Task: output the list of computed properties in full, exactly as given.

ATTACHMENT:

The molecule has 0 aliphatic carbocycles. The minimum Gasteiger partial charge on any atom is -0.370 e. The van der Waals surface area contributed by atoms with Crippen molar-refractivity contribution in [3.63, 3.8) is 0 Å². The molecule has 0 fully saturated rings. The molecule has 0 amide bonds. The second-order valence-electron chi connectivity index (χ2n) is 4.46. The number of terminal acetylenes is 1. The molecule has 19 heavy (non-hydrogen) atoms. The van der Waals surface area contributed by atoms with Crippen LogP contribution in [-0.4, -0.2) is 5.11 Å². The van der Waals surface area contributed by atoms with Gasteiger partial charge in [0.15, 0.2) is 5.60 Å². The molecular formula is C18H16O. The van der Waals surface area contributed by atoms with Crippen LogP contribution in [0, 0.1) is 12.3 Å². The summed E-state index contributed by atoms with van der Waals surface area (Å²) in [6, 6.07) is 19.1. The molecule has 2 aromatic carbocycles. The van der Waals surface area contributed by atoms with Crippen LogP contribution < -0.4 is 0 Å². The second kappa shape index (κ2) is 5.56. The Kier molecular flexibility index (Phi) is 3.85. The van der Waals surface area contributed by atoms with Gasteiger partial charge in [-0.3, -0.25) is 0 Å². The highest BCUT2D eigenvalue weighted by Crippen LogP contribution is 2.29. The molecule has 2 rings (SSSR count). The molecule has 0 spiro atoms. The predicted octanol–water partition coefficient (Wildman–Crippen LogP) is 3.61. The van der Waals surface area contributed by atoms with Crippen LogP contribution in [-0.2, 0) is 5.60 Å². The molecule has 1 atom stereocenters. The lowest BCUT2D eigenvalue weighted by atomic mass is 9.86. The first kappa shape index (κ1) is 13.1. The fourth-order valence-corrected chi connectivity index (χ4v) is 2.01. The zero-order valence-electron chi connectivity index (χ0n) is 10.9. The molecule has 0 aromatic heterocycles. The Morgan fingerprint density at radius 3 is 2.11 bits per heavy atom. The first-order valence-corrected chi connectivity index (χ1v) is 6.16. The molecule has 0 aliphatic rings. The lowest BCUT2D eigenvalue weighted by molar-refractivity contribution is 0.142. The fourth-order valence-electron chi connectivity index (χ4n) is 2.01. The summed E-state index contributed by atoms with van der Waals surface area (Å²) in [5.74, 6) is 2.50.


The molecule has 0 aliphatic carbocycles. The minimum Gasteiger partial charge on any atom is -0.370 e. The van der Waals surface area contributed by atoms with Crippen molar-refractivity contribution in [3.63, 3.8) is 0 Å². The molecule has 0 fully saturated rings. The molecule has 0 amide bonds. The second-order valence-electron chi connectivity index (χ2n) is 4.46. The number of terminal acetylenes is 1. The molecule has 19 heavy (non-hydrogen) atoms. The van der Waals surface area contributed by atoms with Crippen LogP contribution in [-0.4, -0.2) is 5.11 Å². The van der Waals surface area contributed by atoms with Gasteiger partial charge in [0.15, 0.2) is 5.60 Å². The molecular formula is C18H16O. The van der Waals surface area contributed by atoms with Crippen LogP contribution in [0, 0.1) is 12.3 Å². The summed E-state index contributed by atoms with van der Waals surface area (Å²) in [6, 6.07) is 19.1. The molecule has 2 aromatic carbocycles. The van der Waals surface area contributed by atoms with Crippen LogP contribution < -0.4 is 0 Å². The second kappa shape index (κ2) is 5.56. The Kier molecular flexibility index (Phi) is 3.85. The van der Waals surface area contributed by atoms with Gasteiger partial charge in [-0.3, -0.25) is 0 Å². The highest BCUT2D eigenvalue weighted by Crippen LogP contribution is 2.29. The molecule has 2 rings (SSSR count). The molecule has 0 spiro atoms. The predicted octanol–water partition coefficient (Wildman–Crippen LogP) is 3.61. The van der Waals surface area contributed by atoms with Crippen LogP contribution in [-0.2, 0) is 5.60 Å². The molecule has 1 atom stereocenters. The lowest BCUT2D eigenvalue weighted by atomic mass is 9.86. The first kappa shape index (κ1) is 13.1. The fourth-order valence-corrected chi connectivity index (χ4v) is 2.01. The zero-order valence-electron chi connectivity index (χ0n) is 10.9. The molecule has 0 aromatic heterocycles. The Morgan fingerprint density at radius 3 is 2.11 bits per heavy atom. The first-order valence-corrected chi connectivity index (χ1v) is 6.16. The molecule has 0 aliphatic rings. The lowest BCUT2D eigenvalue weighted by molar-refractivity contribution is 0.142. The fourth-order valence-electron chi connectivity index (χ4n) is 2.01. The summed E-state index contributed by atoms with van der Waals surface area (Å²) in [5.74, 6) is 2.50.